Cataloguing museum collections on catalogue cards required that users have access to the museum physically and a schedule that allowed that access. In many organizations barriers were erected that controlled access by only allowing properly credentialed users access to catalogue records. There were legitimate reasons for this. Catalogue cards were often unique. An unscrupulous user could essentially destroy a museum’s knowledge of an object by taking, defacing, or misplacing a card. Card catalogues provided access on a few key elements of the catalogue record. We all remember the author, title, and subject cards of library card catalogues (or maybe we all don’t. I may be showing my age. Anyhow, most of us remember these cards.) Museums had similar cards for makers, titles, subjects, exhibitions, and bibliographic references. While practiced users of these systems could easily find all of the collections holding by a given artist, they would be flummoxed if asked to do multi-criteria searching like all late-fifteenth century French porcelain in the collection. Because of the limited scope of the access fields in a card catalogue, there was only limited need for standard entry of catalogue information. As long as the organization fields (maker, title, subject, exhibition, and bibliography) were entered in a standard way, the system would work. And it did, for quite some time, although by limiting access to a few points of entry, it limited discovery.Early computerized systems changed all of this. With digital systems now almost all fields in the database became a point of access. No longer constrained by the physical limitations of space that governed the card catalogue, collections management vendors began adding more fields for the recording of very specific collections information. With database indexing and booleaned searching, now almost every field was a potential point of access to the collections catalogue. Museum staffs began taking advantage of these economies and were able to program more activities, do more shows, lend more objects and make more information about their collections available online. It is fair to say that digital technology has had an enormous democratizing effect on museums. With the explosion in the fields for cataloguing information and potential to search on all of it, museums have had some difficulty in rethinking what cataloguing for access means. In the last ten years, art museums have worked to agree on a standard for a base set of collections catalogue information necessary for the discovery of objects. We will discuss this work in greater detail in week XX of our course.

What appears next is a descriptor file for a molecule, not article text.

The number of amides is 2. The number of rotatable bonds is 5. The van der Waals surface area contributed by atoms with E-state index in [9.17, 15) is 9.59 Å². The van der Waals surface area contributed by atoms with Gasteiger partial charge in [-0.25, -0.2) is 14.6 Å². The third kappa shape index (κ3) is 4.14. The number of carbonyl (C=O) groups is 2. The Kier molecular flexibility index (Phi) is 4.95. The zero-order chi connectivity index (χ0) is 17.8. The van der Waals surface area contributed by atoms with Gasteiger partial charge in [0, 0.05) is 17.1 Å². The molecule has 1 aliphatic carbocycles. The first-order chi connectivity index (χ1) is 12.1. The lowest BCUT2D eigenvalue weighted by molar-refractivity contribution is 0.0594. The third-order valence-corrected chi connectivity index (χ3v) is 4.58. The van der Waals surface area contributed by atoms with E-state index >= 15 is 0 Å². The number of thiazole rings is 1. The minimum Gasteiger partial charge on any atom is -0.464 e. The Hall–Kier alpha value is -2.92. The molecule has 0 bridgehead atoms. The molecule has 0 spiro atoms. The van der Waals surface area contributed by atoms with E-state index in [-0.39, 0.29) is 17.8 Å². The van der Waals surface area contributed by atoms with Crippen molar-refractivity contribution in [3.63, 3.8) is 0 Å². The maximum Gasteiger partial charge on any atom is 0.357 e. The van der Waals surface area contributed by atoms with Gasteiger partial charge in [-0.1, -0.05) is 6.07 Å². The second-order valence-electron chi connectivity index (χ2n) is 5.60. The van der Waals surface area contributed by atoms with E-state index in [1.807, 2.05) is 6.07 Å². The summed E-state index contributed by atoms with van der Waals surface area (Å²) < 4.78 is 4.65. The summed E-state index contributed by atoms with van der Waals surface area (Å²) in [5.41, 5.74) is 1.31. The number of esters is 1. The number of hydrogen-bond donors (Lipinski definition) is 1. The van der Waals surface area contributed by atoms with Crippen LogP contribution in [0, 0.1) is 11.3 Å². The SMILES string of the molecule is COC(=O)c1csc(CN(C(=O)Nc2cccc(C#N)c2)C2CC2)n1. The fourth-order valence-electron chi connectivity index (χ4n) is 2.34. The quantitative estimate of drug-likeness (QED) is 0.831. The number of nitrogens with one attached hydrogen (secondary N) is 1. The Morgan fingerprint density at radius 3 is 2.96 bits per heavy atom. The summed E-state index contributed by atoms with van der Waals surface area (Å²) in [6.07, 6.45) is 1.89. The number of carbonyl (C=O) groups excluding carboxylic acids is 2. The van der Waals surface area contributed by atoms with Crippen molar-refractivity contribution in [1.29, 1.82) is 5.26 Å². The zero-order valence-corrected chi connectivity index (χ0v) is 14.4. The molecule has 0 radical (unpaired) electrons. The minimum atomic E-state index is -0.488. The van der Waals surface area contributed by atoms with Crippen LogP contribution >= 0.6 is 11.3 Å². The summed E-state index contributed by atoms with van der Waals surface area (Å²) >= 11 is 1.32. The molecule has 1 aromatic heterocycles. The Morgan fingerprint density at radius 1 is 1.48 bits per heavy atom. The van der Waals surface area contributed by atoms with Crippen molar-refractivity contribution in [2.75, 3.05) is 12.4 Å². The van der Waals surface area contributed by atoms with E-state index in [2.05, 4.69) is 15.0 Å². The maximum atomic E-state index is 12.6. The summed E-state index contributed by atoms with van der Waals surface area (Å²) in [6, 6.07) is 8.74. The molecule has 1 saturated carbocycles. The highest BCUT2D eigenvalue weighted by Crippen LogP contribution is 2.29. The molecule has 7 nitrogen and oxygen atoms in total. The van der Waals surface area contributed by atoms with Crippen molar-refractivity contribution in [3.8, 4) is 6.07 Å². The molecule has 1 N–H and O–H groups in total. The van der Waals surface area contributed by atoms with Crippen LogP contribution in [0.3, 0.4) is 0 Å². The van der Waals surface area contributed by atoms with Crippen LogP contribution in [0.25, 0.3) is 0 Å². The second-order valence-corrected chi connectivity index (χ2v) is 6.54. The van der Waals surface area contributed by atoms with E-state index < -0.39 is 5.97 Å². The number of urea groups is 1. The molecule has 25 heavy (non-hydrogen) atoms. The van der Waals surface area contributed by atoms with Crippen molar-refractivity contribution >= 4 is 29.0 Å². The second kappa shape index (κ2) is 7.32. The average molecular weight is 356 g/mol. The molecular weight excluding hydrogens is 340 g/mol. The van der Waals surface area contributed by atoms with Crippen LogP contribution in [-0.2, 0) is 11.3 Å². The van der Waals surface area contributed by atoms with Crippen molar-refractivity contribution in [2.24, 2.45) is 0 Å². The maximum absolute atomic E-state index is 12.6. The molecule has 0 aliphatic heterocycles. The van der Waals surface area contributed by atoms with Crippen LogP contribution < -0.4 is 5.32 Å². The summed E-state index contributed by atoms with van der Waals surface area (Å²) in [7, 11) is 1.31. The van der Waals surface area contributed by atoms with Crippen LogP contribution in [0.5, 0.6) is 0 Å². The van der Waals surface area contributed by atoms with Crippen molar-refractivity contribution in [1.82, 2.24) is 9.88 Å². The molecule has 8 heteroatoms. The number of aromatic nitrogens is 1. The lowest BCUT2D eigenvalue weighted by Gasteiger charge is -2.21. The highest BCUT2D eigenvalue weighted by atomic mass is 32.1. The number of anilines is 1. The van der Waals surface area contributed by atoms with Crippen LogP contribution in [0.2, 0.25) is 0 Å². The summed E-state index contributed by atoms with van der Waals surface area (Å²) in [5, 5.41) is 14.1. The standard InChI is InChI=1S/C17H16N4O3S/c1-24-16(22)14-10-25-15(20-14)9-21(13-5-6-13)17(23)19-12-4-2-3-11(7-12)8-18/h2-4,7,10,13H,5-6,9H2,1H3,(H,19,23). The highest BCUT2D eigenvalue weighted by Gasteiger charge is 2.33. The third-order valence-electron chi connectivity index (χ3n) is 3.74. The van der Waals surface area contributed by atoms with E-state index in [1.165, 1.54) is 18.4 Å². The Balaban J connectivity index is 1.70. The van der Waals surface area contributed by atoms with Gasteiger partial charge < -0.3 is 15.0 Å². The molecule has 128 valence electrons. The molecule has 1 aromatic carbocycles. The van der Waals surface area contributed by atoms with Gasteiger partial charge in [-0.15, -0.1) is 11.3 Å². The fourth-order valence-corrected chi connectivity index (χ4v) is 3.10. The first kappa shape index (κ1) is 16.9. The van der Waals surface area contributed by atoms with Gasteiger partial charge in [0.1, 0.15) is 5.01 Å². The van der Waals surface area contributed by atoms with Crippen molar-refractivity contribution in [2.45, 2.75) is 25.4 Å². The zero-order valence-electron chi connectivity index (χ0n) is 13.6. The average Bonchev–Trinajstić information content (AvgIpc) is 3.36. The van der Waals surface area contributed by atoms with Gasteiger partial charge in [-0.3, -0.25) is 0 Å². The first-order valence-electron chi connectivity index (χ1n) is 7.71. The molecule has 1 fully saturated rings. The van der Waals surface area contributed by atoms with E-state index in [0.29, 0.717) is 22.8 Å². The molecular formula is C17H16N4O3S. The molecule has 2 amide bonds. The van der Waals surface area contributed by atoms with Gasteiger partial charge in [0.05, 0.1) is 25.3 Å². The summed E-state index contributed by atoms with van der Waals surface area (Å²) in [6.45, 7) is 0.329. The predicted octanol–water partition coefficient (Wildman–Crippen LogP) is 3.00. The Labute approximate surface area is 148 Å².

Only those museum with a high resource to collection ratio are able to catalogue for documentation. Most organizations have something called the object file with almost everything they know about an object crammed into a paper file system and organized in single manner. While it is good to centrally organize an institutions body of knowledge about a single object, doing so in a single paper-based filing system has many drawbacks. Probably the greatest drawback is the very limited access that this method provides. Even researchers with access to the file are dependent on the single organizing criterion (artist name, or accession number). There is very little cross-linking built into this kind of system. Users can’t see what else was in a historical exhibition along with the object. They can’t easily find other objects that were donated by the same benefactor or purchased from the same vendor. Finally, information in the object file has often been captured in a catch as catch manner with more or less information depending on staff interest in an object. While this type of object documentation has supported a great deal of scholarship and learning in the past, it is unsuited for contemporary forms of technology assisted discovery.So what are museums to do? Well, museums with significant resources have worked to mitigate the inefficiencies of the object file by doing thorough cataloguing for documentation of their works. This involves systematic research into all known publication about a specific work. Professional cataloguers, often with PhDs in their field of expertise, pore over modern and historic resources to document every time a work has been mentioned in scholarly publications, exhibition catalogues or lists, auction catalogues, collector and vendor inventories, and other resources. This information is then entered into collections management systems in a standardized form that allows users to pivot on any data point. For example if a user finds that she is particularly interested in the objects that were brought together for the seminal 1955 photography exhibit, “The Family of Man,” she can easily find an exhibition record that links to all objects in the collection that were included in the show. She will also see associated entity records for Edward Steichen and the Museum of Modern Art. If she wants to know more about Steichen’s earlier interest and the subjects of his photography, she can move through the related records in the system. Of course all of this is predicated on the user having deep levels of access to the collections catalogued and for most museums today that would mean she is an employee. But I posit that this limited access will go the way of the jacket and tie requirement at the library. Museums are on a steady march toward transparency and open access. Last year alone we saw very large object collections open up online, the V&A and the Smithsonian collections come to mind, and I think the successes of projects like these will challenge museums to be more open with their records. I remember a few years ago, I was sitting in a fairly large meeting about technology trends in museums that Susan Chun had organized in order to issue a report for museum executive leadership and boards on which trends to pay attention to. Our colleague Roger Bruce, from the George Eastman House described the museums of 2007 as “brilliant agoraphobics.” We have all of this great information to share that the public would love to see, but we are keeping it locked in our internal systems. I think the march of society and technology is going to demand that we unlock that knowledge. As we unlock that knowledge, there will be a blurring of the types of cataloguing we have discussed today.